In fact, Christians meet and spend time daily with all sorts of people whom the pastor will never meet, and each believer has the joy of telling of the hope they have in Christ. Sadly, many believers balk at the thought of doing so. “I don’t know what to say,” is one excuse, well, why not? With Bibles to read and sermons to hear and classes to attend, what prevents you from not knowing? Simply tell other people about Jesus—about His ministry and miracles, His death on the cross and resurrection; about forgiveness and the hope of eternal life. “Oh, but I’m not a very good speaker.” Neither were Moses or Paul, and I suspect that Balaam’s donkey wasn’t usually eloquent either; yet God used each of them. “People won’t listen to me.” Careful, now; because that’s like saying that the power of the Word depends on you, not on Christ. I can assure you that people don’t always listen to pastors more than anyone else. Once again, it’s the Word—not the person who speaks it. “I don’t like talking to strangers.” That’s okay. Talk about Jesus to each other. To your kids. Your grandkids and other family members. A good friend who’s curious about your faith. The Lord will provide opportunities.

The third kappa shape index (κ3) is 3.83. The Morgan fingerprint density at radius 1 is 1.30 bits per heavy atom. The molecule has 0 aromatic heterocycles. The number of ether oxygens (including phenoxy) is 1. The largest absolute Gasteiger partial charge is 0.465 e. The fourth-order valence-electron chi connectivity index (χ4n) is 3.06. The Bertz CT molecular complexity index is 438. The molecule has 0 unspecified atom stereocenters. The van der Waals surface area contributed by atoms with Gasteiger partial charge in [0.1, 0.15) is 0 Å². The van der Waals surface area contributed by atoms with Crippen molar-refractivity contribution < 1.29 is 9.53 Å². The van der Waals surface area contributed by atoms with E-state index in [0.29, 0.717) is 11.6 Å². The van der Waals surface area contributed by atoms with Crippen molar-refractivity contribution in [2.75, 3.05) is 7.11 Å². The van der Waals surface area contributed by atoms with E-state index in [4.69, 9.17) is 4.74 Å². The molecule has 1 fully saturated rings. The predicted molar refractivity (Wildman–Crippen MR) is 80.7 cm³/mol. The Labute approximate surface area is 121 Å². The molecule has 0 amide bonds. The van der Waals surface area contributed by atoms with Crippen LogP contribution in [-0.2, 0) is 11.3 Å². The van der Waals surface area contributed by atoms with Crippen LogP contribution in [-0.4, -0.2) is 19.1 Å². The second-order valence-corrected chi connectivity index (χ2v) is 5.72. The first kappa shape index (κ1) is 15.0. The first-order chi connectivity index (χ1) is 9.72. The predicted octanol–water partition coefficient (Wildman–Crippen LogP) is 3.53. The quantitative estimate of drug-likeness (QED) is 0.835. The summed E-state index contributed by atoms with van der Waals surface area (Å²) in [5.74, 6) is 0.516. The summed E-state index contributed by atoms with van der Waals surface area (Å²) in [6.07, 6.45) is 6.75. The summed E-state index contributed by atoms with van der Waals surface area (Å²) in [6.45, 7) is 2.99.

That’s how the Lord spreads His kingdom on earth: He sends out His Word. He gives His people, you and me, the privilege of telling it to others. He gives us the honor, despite our sins and weaknesses, of being His instruments to tell others of Jesus; and He promises that His Word will not return to Him void, but will accomplish what He sends it forth to do, whether or not there’s a huge crowd coming to hear it. Where people do listen to us and rejoice with us, that’s when we give thanks and glory to God. Where people reject the Gospel we proclaim, we remember that people rejected Jesus, too, and we give thanks that He counts us worthy to suffer for His name’s sake.